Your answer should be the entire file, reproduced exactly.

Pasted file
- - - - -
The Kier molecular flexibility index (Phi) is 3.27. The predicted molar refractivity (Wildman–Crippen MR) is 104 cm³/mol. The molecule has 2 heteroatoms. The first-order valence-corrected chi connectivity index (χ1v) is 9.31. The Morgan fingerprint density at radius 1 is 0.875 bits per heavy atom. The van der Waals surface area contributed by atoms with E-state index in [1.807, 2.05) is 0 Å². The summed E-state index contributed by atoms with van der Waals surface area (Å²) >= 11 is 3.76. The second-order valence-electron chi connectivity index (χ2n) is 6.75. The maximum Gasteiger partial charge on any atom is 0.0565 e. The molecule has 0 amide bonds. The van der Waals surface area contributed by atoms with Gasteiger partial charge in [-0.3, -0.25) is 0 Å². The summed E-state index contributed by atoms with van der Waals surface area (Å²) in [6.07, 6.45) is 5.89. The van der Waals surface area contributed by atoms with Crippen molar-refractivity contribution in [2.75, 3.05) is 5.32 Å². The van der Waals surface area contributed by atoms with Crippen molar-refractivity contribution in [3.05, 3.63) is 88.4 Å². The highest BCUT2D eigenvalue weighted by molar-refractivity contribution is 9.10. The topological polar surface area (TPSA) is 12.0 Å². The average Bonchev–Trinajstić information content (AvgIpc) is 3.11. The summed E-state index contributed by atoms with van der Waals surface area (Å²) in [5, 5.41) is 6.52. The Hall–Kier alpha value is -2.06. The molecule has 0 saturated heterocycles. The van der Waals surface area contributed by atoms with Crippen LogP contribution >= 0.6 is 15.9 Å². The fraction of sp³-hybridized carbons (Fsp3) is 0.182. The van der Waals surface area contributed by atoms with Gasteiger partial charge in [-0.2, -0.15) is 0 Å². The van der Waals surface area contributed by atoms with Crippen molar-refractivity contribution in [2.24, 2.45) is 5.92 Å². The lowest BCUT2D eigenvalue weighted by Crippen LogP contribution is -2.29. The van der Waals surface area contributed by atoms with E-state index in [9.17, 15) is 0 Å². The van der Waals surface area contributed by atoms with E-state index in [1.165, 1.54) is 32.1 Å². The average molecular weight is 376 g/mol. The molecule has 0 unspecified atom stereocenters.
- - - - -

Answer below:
The Kier molecular flexibility index (Phi) is 3.27. The predicted molar refractivity (Wildman–Crippen MR) is 104 cm³/mol. The molecule has 2 heteroatoms. The first-order valence-corrected chi connectivity index (χ1v) is 9.31. The Morgan fingerprint density at radius 1 is 0.875 bits per heavy atom. The van der Waals surface area contributed by atoms with E-state index in [1.807, 2.05) is 0 Å². The summed E-state index contributed by atoms with van der Waals surface area (Å²) >= 11 is 3.76. The second-order valence-electron chi connectivity index (χ2n) is 6.75. The maximum Gasteiger partial charge on any atom is 0.0565 e. The molecule has 0 amide bonds. The van der Waals surface area contributed by atoms with Gasteiger partial charge in [-0.3, -0.25) is 0 Å². The summed E-state index contributed by atoms with van der Waals surface area (Å²) in [6.07, 6.45) is 5.89. The van der Waals surface area contributed by atoms with Crippen molar-refractivity contribution in [2.75, 3.05) is 5.32 Å². The van der Waals surface area contributed by atoms with Crippen molar-refractivity contribution in [3.05, 3.63) is 88.4 Å². The highest BCUT2D eigenvalue weighted by molar-refractivity contribution is 9.10. The topological polar surface area (TPSA) is 12.0 Å². The average Bonchev–Trinajstić information content (AvgIpc) is 3.11. The summed E-state index contributed by atoms with van der Waals surface area (Å²) in [5, 5.41) is 6.52. The Hall–Kier alpha value is -2.06. The molecule has 0 saturated heterocycles. The van der Waals surface area contributed by atoms with Crippen LogP contribution >= 0.6 is 15.9 Å². The fraction of sp³-hybridized carbons (Fsp3) is 0.182. The van der Waals surface area contributed by atoms with Gasteiger partial charge in [-0.2, -0.15) is 0 Å². The van der Waals surface area contributed by atoms with Crippen molar-refractivity contribution in [2.24, 2.45) is 5.92 Å². The lowest BCUT2D eigenvalue weighted by Crippen LogP contribution is -2.29. The van der Waals surface area contributed by atoms with E-state index in [9.17, 15) is 0 Å². The van der Waals surface area contributed by atoms with E-state index in [1.165, 1.54) is 32.1 Å². The average molecular weight is 376 g/mol. The molecule has 0 unspecified atom stereocenters.